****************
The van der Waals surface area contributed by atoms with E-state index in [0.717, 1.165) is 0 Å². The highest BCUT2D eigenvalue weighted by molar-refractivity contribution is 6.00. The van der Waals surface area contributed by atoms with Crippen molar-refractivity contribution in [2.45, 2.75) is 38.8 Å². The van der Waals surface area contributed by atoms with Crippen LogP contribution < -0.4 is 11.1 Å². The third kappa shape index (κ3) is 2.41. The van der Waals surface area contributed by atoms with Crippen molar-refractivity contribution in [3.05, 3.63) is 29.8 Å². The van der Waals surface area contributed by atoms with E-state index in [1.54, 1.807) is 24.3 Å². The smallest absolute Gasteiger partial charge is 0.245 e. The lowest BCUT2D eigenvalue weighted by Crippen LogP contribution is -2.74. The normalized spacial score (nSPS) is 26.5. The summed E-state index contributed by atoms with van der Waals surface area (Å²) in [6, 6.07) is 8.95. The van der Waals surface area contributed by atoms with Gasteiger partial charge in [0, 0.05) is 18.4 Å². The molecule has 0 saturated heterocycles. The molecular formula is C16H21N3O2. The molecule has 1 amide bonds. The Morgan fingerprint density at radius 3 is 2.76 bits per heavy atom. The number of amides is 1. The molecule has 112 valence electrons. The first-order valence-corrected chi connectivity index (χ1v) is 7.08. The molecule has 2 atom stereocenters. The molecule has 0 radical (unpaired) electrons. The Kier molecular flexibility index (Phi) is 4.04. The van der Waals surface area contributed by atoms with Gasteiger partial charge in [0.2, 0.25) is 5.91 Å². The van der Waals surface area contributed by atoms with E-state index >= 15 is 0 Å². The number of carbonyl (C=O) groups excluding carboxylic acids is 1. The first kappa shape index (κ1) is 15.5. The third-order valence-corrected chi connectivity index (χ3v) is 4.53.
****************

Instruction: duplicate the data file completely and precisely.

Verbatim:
The van der Waals surface area contributed by atoms with E-state index in [0.717, 1.165) is 0 Å². The highest BCUT2D eigenvalue weighted by molar-refractivity contribution is 6.00. The van der Waals surface area contributed by atoms with Crippen molar-refractivity contribution in [2.45, 2.75) is 38.8 Å². The van der Waals surface area contributed by atoms with Crippen LogP contribution < -0.4 is 11.1 Å². The third kappa shape index (κ3) is 2.41. The van der Waals surface area contributed by atoms with Crippen molar-refractivity contribution in [3.05, 3.63) is 29.8 Å². The van der Waals surface area contributed by atoms with E-state index in [1.54, 1.807) is 24.3 Å². The smallest absolute Gasteiger partial charge is 0.245 e. The lowest BCUT2D eigenvalue weighted by Crippen LogP contribution is -2.74. The normalized spacial score (nSPS) is 26.5. The summed E-state index contributed by atoms with van der Waals surface area (Å²) in [6, 6.07) is 8.95. The van der Waals surface area contributed by atoms with Gasteiger partial charge in [0, 0.05) is 18.4 Å². The molecule has 0 saturated heterocycles. The molecular formula is C16H21N3O2. The molecule has 1 amide bonds. The Morgan fingerprint density at radius 3 is 2.76 bits per heavy atom. The number of amides is 1. The molecule has 112 valence electrons. The first-order valence-corrected chi connectivity index (χ1v) is 7.08. The molecule has 2 atom stereocenters. The molecule has 0 radical (unpaired) electrons. The Kier molecular flexibility index (Phi) is 4.04. The van der Waals surface area contributed by atoms with Gasteiger partial charge in [0.2, 0.25) is 5.91 Å². The van der Waals surface area contributed by atoms with E-state index >= 15 is 0 Å². The number of carbonyl (C=O) groups excluding carboxylic acids is 1. The first kappa shape index (κ1) is 15.5. The third-order valence-corrected chi connectivity index (χ3v) is 4.53.